About Treatments Blog


15 Valley Drive, 2nd Floor, Greenwich, CT 06831


203-785-2807 Contact
Home About Treatments Blog


15 Valley Drive, 2nd Floor, Greenwich, CT 06831


203-785-2807 Contact

John G. Strugar, MD

Board-Certified Neurosurgeon

“I am part of a community and I very much care about the long-term outcomes of my patients. That is why I approach my patients the way you might approach a friend or a relative.”

Dr. Strugar’s areas of neurosurgical expertise are comprehensive and his thirty years of experience extends to intracranial and spine tumors, cervical and lumbar spine disorders and spine and brain injuries. Fellowship-trained in skull base surgery, Dr. Strugar has profound insight into complex neurosurgical challenges. He has a prodigious experience in the surgical treatment of the spine, having performed thousands of both maximally and minimally invasive procedures.

Dr. Strugar has published and presented on a wide range of topics, including brain tumors, spine tumors, acute spinal cord injury and traumatic brain injury. A caring, dedicated and respected neurosurgeon, he is also highly experienced and sought after as a diagnostician and as an independent expert medical evaluator. He has been selected as “Connecticut Magazine’s Best Doctors” for six years in a row.

Dr. Strugar’s Blog
Phones, Electric Cars & Cancer?
By Dr. John Strugar "The radiation left over from the Big Bang is the same as that in your microwave oven, only less powerful. It would cook your pizza to minus 271 degrees Celsius." - Stephen Hawking
The Mind-Body Connection: Vagus Nerve Stimulation
The data behind VAGUS NERVE STIMULATION: the most under-appreciated discovery. By Dr. John Strugar

Dr. John Strugar View

I should start with a disclaimer: I am an optimist when it comes to the present and future trajectory of medicine. My optimism takes shelter on a mountain of medical innovations that are prolonging life, reducing disability and controlling pain. As a Neurosurgeon I must treat disease that by its very nature is retrospective: you look to past medical history, past injuries, established habits and traits to arrive at a proper diagnosis. The treatments prescribed must be focused, accurate, proven and safe. To this latter point I always refer to one of my Yale professor’s admonition: “Always stay two fads back”. This is especially pertinent to cutting age technologies. To differentiate those that are leaps forward vs. a dangerous fad requires experience, and after thirty years of doing this, I know the problems and thus can generally recognize a true solution. To practice Neurosurgery at present requires keeping what works and persisting at introducing innovation. To insure maximal safety, I found it useful to take the attitude that all patients are a relation, a relative if you will. Not too close of a relative, as that would paralyze decision making, but close enough that it is no longer a job. You really want them to do well, and not to get hurt, and that is the best balance. This is where the optimism starts taking over.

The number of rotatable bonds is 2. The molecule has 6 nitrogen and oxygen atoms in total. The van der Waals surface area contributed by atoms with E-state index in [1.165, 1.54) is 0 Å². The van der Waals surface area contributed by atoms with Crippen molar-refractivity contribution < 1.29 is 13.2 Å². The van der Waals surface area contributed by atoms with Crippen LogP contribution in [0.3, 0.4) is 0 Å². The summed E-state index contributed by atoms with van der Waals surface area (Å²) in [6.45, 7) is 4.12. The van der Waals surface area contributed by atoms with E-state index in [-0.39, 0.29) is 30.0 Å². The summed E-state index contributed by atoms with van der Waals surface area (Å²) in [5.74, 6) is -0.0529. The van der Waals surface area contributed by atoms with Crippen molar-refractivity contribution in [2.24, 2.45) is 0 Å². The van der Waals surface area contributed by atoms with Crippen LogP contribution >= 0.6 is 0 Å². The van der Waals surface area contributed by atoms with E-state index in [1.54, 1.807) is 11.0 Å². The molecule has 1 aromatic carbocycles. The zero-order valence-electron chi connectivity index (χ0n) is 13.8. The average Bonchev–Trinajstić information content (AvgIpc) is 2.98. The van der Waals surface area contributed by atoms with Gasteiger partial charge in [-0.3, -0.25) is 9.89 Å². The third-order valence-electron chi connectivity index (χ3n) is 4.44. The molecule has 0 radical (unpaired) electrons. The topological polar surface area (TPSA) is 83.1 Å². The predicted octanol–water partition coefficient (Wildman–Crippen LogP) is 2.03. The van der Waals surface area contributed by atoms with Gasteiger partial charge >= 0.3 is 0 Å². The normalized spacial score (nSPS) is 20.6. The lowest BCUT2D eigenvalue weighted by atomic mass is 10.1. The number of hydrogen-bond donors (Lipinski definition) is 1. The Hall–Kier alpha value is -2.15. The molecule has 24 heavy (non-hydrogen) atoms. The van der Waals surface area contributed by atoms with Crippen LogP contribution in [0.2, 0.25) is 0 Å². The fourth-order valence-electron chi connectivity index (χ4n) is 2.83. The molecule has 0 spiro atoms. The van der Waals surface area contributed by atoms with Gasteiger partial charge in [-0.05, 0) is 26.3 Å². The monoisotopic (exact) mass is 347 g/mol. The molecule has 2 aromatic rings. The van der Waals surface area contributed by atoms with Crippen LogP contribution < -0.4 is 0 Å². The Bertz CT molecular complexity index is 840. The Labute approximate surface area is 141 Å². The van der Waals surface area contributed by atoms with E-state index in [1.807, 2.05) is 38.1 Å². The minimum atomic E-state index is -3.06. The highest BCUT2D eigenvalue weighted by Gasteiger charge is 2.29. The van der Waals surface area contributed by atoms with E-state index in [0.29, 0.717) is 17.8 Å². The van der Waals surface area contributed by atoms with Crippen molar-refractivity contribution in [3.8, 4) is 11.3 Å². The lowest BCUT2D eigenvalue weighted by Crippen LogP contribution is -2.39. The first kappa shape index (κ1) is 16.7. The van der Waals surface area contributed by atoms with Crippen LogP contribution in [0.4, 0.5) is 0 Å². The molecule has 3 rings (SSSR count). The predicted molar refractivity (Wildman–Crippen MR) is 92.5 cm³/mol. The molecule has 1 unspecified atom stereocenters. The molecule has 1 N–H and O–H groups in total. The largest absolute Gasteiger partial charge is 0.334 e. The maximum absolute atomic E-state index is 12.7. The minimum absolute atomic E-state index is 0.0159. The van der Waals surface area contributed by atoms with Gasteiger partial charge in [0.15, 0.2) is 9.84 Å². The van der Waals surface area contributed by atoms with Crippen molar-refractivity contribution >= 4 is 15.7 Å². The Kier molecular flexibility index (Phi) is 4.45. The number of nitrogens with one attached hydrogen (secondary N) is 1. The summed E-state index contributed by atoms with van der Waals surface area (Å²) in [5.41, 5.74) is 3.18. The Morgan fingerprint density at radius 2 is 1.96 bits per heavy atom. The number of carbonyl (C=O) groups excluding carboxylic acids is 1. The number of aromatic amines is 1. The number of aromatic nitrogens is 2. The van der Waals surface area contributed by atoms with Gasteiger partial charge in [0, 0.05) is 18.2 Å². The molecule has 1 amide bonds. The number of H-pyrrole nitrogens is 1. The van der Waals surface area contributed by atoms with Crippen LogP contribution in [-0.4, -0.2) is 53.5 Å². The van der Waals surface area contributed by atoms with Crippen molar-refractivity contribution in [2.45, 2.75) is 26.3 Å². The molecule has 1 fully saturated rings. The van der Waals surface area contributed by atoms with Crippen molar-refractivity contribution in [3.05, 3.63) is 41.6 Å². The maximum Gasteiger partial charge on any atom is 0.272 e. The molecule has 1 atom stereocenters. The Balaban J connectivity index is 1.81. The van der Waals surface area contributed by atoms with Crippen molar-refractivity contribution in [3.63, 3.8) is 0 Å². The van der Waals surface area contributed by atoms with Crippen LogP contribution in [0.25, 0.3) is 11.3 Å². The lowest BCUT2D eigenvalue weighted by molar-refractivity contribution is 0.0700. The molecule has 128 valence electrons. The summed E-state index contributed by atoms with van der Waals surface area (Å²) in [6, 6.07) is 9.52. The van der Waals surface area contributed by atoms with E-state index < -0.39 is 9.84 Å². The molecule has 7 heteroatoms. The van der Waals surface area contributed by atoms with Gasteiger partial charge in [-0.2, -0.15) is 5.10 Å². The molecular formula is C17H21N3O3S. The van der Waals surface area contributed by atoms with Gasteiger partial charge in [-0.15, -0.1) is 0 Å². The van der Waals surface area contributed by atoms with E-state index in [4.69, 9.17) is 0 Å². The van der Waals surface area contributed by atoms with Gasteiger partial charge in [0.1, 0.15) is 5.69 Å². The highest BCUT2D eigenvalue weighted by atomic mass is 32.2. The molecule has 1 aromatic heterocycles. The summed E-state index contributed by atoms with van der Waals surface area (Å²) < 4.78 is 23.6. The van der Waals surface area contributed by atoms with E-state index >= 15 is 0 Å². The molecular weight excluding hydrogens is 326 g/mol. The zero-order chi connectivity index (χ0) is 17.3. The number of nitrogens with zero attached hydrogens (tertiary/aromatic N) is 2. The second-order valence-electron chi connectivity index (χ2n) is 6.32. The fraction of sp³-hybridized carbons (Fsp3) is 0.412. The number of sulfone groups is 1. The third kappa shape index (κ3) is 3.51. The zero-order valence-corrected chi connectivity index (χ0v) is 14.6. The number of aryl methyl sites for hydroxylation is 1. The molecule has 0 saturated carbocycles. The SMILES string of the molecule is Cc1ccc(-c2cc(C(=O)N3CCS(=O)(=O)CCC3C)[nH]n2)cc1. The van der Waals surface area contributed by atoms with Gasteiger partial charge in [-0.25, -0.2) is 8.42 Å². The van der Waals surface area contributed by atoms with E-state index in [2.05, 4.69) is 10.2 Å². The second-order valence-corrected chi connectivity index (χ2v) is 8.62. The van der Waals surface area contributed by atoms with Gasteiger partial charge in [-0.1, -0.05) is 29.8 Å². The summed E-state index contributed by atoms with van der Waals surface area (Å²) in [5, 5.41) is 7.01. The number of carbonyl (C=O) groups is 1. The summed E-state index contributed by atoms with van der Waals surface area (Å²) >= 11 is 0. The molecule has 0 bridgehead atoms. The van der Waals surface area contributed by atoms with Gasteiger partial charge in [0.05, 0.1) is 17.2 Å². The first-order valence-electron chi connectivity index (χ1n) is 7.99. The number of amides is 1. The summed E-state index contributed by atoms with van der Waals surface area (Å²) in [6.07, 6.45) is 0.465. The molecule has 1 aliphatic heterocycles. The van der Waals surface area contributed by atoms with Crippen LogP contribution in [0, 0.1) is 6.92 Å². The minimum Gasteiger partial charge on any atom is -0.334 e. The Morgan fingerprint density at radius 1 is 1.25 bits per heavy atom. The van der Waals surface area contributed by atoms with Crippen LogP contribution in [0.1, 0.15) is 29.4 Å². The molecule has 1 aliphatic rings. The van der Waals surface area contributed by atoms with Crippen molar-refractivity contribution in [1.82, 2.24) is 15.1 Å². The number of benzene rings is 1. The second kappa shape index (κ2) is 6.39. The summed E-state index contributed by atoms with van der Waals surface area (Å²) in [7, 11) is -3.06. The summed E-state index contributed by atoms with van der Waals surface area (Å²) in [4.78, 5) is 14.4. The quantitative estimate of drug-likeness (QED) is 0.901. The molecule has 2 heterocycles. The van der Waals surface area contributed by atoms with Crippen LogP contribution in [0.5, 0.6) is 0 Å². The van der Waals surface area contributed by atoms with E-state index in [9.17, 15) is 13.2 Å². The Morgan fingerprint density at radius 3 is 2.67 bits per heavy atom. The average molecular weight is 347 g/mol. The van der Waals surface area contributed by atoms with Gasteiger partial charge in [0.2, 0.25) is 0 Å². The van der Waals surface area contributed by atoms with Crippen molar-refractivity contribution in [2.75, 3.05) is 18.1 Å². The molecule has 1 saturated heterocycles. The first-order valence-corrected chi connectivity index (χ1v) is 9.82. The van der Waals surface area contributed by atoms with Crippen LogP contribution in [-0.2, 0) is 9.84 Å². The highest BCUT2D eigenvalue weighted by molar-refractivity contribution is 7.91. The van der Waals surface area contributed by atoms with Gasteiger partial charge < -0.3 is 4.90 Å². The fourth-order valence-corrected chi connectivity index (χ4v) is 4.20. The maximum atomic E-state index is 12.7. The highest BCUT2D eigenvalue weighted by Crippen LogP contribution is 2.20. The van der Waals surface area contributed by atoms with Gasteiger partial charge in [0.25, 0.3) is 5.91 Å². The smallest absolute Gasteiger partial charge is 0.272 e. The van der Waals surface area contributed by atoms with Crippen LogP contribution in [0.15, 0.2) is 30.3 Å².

Just at the time when the credulous start becoming skeptical, I have turned from skeptical to optimist. This is based on facts, data, and the deft and elegance of the accelerating medical advances. It is reasonable to contemplate that the current high school graduating classes will have more than half their alumni present at their centennial celebrations of the future. To get there, physicians must manage in the present both disease and healthy living. Much has been made of healthy living, but for me this is data driven, scientific based preventive medicine. It is crafting todays treatments and surgery in a larger life plan, expecting my patients will live longer than the current actuarial predictions allow. If we are going to live past one hundred, the question all healthy people must as themselves is: how must we optimize our physiology at 40, 60 and 80 years of age along the way. This is particularly germane if surgery is introduced in the mix. Surgery must be viewed, from this vantage, as a way to arrest the immediate disease, and simultaneously whenever possible, to enhance the Neuro-muscular system for the long run. This short term/long term dichotomy must be adjudicated for each case. This approach is hardly anachronistic, indeed it is the foundation of my approach to each patient.

Education and Qualifications

Board-Certified: American Board of Neurological Surgery

Fellowship: Skull Base Surgery, George Washington University Medical Center, Washington, DC

Residency: Neurosurgery, Yale-New Haven Hospital, Yale University School of Medicine, New Haven, CT;

Research Fellow: Angiogenesis & Brain Edema Research Laboratory, Yale University School of Medicine, New Haven, CT

Internship: Surgery, Yale-New Haven Hospital, Yale University School of Medicine, New Haven, CT

MD: New York University, New York, NY

Leadership Positions: Chief of Spine and Skull-Base Surgery, Yale-New Haven Hospital, New Haven, CT; Chief of Neurosurgery, Waterbury Hospital, Waterbury, CT

Associate Clinical Professor: Neurosurgery, Yale University School of Medicine, New Haven, CT

Hospital Staff: Greenwich Hospital, CT

Member: Congress of Neurological Surgeons (CNS), CNS Educational Committee, CNS International Committee, American Medical Association, Connecticut State Neurosurgical Society, Connecticut Medical Society, North American Spine Society, Romanian Medical Society

About his practice
About spinal diseases of the young
About minimally invasive spinal surgery
About industrial accidents